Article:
A healthcare provider’s Identity Theft Prevention Program should identify red flags in four main categories: (1) suspicious documents; (2) suspicious personally identifying information; (3) suspicious activities; and (4) notices from victims of identity theft, law enforcement authorities, insurers, or others suggesting possible identity theft.
All employees who interact with patients must be aware of things to look for in the following areas:
- Has a new patient provided identification documents that look altered or forged?
- Is the photograph or physical description on the ID inconsistent with what the patient looks like?
- Did the patient provide other documentation inconsistent with what he or she has told an employee – for example, an inconsistent date of birth or a chronic medical condition not mentioned elsewhere?
Suspicious personally identifying information
- If a patient provides information that does not match what an employee has learned from other sources, it may be a red flag of identity theft.
- For instance, if the patient provides a home address, birth date, or Social Security number that does not match information on file or from the insurer, this may indicate fraud.
- Is mail returned repeatedly as undeliverable, even though the patient continues to show up for appointments?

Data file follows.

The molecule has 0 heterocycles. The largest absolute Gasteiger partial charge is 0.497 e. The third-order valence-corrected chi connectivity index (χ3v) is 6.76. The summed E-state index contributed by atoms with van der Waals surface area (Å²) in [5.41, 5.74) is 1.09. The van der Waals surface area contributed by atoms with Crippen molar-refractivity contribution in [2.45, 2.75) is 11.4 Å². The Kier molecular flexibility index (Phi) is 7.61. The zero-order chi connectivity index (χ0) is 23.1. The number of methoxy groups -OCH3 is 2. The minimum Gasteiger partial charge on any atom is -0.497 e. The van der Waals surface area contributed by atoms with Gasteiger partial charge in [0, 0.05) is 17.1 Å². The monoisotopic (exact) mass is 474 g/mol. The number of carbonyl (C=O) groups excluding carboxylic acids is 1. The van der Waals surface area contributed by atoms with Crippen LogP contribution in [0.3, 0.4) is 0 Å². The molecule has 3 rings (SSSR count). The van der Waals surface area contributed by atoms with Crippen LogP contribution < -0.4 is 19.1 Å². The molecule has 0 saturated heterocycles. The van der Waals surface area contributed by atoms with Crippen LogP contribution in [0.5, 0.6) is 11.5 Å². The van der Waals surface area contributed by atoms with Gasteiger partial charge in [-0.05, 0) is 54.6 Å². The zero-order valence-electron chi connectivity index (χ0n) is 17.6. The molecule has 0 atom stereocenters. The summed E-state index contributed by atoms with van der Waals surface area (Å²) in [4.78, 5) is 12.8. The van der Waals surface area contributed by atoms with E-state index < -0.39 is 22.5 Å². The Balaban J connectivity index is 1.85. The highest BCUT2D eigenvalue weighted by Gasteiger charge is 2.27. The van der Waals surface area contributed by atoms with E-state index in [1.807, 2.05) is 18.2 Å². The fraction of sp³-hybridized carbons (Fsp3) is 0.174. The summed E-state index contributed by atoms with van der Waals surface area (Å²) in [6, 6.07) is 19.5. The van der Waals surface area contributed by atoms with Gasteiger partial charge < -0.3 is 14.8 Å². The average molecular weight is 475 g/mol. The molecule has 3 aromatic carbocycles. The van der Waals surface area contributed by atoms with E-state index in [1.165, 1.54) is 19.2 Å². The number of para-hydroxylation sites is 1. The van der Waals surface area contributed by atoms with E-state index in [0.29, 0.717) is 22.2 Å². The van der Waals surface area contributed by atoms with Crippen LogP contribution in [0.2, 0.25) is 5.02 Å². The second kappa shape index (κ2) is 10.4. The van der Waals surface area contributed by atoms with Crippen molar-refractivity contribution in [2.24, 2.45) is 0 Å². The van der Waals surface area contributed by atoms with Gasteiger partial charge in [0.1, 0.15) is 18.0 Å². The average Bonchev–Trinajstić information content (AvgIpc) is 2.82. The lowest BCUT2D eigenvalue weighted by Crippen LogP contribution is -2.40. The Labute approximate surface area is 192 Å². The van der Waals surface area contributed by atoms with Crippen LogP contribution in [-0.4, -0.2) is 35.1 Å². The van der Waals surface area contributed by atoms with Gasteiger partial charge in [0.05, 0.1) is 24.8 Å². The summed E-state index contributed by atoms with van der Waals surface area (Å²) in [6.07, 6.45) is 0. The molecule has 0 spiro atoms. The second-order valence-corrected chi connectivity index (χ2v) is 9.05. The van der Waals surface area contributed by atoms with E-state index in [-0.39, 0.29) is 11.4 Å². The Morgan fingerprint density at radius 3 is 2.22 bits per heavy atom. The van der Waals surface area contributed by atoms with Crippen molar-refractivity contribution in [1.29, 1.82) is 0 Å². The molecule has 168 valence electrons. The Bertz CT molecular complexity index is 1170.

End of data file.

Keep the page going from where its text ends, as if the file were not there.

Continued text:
- Does a patient complain about receiving a bill for a service that he or she didn’t get?
- Is there an inconsistency between a physical examination or medical history reported by the patient and the treatment records?
Notices from victims of identity theft, law enforcement authorities, insurers, or others suggesting possible identity theft
- Has the provider or an employee received word about identity theft from another source?
- All employees must heed warnings from others that identity theft may be ongoing.
Although the above list provides some examples of things to look for to identify red flags, it is not intended to be an exhaustive list. Instead, employees must continuously be aware of any signs of identity theft relevant to the healthcare provider’s practice and share this information with others involved in the Identity Theft Prevention Program.
© 2009 Parsonage Vandenack Williams LLC
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